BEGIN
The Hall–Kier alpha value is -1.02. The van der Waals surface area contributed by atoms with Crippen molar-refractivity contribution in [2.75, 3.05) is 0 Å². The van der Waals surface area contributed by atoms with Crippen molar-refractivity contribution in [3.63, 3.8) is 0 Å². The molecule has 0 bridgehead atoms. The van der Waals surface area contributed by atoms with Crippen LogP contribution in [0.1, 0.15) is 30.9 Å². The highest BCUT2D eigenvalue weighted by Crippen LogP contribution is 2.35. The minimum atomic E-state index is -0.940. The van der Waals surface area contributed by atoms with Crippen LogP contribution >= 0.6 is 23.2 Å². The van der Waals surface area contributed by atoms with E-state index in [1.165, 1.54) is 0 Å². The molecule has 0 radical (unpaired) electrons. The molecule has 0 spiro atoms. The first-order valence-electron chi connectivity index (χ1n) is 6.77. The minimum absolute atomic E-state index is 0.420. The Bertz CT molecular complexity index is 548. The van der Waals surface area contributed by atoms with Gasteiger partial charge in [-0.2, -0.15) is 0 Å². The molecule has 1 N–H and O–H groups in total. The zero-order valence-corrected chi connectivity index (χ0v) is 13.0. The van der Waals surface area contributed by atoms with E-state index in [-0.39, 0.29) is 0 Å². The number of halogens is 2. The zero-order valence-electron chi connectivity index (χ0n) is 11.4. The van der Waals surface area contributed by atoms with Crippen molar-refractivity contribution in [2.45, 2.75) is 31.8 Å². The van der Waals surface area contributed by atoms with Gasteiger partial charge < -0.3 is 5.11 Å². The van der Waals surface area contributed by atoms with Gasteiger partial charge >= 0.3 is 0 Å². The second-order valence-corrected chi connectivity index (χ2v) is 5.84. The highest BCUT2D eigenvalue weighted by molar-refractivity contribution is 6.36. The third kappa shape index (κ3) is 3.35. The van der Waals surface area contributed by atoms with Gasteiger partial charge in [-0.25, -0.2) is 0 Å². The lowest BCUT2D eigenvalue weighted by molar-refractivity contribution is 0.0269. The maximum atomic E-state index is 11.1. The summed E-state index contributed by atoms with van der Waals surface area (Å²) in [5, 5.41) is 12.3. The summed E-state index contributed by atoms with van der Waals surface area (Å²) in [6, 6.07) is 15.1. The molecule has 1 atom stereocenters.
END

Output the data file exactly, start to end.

The Hall–Kier alpha value is -1.02. The van der Waals surface area contributed by atoms with Crippen molar-refractivity contribution in [2.75, 3.05) is 0 Å². The van der Waals surface area contributed by atoms with Crippen molar-refractivity contribution in [3.63, 3.8) is 0 Å². The molecule has 0 bridgehead atoms. The van der Waals surface area contributed by atoms with Crippen LogP contribution in [0.1, 0.15) is 30.9 Å². The highest BCUT2D eigenvalue weighted by Crippen LogP contribution is 2.35. The minimum atomic E-state index is -0.940. The van der Waals surface area contributed by atoms with Crippen LogP contribution >= 0.6 is 23.2 Å². The van der Waals surface area contributed by atoms with E-state index in [1.165, 1.54) is 0 Å². The molecule has 0 radical (unpaired) electrons. The molecule has 0 spiro atoms. The first-order valence-electron chi connectivity index (χ1n) is 6.77. The minimum absolute atomic E-state index is 0.420. The Bertz CT molecular complexity index is 548. The van der Waals surface area contributed by atoms with Gasteiger partial charge in [-0.2, -0.15) is 0 Å². The molecule has 1 N–H and O–H groups in total. The zero-order valence-corrected chi connectivity index (χ0v) is 13.0. The van der Waals surface area contributed by atoms with E-state index in [-0.39, 0.29) is 0 Å². The number of halogens is 2. The zero-order valence-electron chi connectivity index (χ0n) is 11.4. The van der Waals surface area contributed by atoms with Crippen molar-refractivity contribution in [2.45, 2.75) is 31.8 Å². The van der Waals surface area contributed by atoms with Gasteiger partial charge < -0.3 is 5.11 Å². The van der Waals surface area contributed by atoms with Gasteiger partial charge >= 0.3 is 0 Å². The second-order valence-corrected chi connectivity index (χ2v) is 5.84. The highest BCUT2D eigenvalue weighted by molar-refractivity contribution is 6.36. The third kappa shape index (κ3) is 3.35. The van der Waals surface area contributed by atoms with Gasteiger partial charge in [-0.25, -0.2) is 0 Å². The lowest BCUT2D eigenvalue weighted by molar-refractivity contribution is 0.0269. The maximum atomic E-state index is 11.1. The summed E-state index contributed by atoms with van der Waals surface area (Å²) in [5, 5.41) is 12.3. The summed E-state index contributed by atoms with van der Waals surface area (Å²) in [6, 6.07) is 15.1. The molecule has 1 atom stereocenters.